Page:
It could be argued that all a photographer does is to capture light reflected off surfaces and compose those reflections into images that create a mood or tell a story. The surfaces might be people, or buildings, or landscapes, or flowers. To the photographer, it’s all the same. They are just surfaces.
The photographer uses light to describe a subject: the shape, the texture, the volume, the mass. But the photographer also uses negative space to suggest that, regardless of what the light is telling us, there is much more to the subject than can be seen with just our eyes. The negative space gives us the opportunity to use our imagination, to find the deep connection between the subject and our own experiences.
As you can see, the photograph I have used to introduce these writings contains a great deal of negative space. There is much more darkness than light. But before I reveal what was in my mind when I took it, I feel that it is important to draw a distinction between documentary photography, and the genre to which this image actually belongs.
Documentary photography reports what happened in a particular place at a specific moment of time; and as such, it must tell the truth and nothing but the truth. It rarely tells the whole truth because of the limitations of the medium (the selective frame and the absence of back-story); and part of the skill of the documentary photographer lies in his or her ability to tell as much as possible in a single image. Of course, the photographer may editorialise by portraying the subject in a way that reflects a particular point of view; or on the other hand, strive for objectivity, taking the nothing but the truth maxim to the extreme. But whether a subjective or objective approach is taken, a photograph is no longer documentary, by definition, if the physical truth has been altered or distorted.
Documentary images are generally easier to read because of their natural explicitness. The photographer is at great pains to tell the viewer what is happening and if the image is successful, that communication is both comprehensive and instantaneous. On photo-sharing websites such as Flickr, where large volumes of new images are uploaded every day and viewing time is finite, viewers respond enthusiastically to the best documentary photographs, largely because they get the story immediately and with very little effort; but where the image requires the viewer to spend more time, absorbing the elements and deciphering their code, time runs out and acceptance is less forthcoming.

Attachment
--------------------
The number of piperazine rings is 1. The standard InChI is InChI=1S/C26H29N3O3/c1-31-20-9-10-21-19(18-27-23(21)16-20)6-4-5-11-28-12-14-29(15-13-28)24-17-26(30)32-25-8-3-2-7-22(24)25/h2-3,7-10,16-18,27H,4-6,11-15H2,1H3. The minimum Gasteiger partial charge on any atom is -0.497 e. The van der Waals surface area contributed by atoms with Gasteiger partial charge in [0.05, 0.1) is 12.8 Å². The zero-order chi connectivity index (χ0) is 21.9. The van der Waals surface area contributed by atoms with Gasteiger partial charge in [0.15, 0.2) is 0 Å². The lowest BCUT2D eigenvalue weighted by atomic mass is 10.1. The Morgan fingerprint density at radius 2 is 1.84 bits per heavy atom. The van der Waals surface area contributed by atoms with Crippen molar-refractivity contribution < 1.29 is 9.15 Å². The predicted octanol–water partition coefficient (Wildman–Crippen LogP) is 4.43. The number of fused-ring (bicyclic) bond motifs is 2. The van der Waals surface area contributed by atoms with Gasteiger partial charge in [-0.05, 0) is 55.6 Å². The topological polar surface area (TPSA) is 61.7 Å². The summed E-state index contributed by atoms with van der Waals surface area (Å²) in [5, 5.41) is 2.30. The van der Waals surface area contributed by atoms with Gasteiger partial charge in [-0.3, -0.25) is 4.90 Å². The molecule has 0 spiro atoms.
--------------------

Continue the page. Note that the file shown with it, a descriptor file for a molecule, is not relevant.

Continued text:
I find myself less and less drawn to making documentary photographs these days. This is not a criticism of the genre or those who practise it – I still enjoy and appreciate it in the work of others – it is simply a reflection of how the way I view the world is evolving. Instead, I am increasingly attracted to what I will call, for want of a better term, narrative fiction. As a photographer, I covertly enlist people going about their daily lives to play the roles in the scenes their actions suggest to me. It is true that what I imagine and portray these unwitting actors to be doing might not be what they are actually doing; but then, so much of what we perceive around us is no more than the illusion of reality. We are constantly bombarded with random pieces of information that our brains absorb and organise and rationalise in an attempt to create a narrative that we can accept as reality. And where we don’t have enough information to complete the picture, we draw on our acquired knowledge and past experience and through a process of inference and supposition we fill in the gaps. This is called “circumstantial evidence” and in a court of law it would be deemed to be inadmissible; but in our desire to make sense of the world in which we live, there are no laws to inhibit our imagination. So, quite simply, what I do as photographer is take some of these random pieces of information out of context and offer them as the elements of a story for the viewer to construct. If I were practicing a documentary style of photography, truth and accuracy would be of paramount importance. But since the objective is to create a fictional narrative based on a scene that I have observed, I find that verisimilitude is more important than veracity.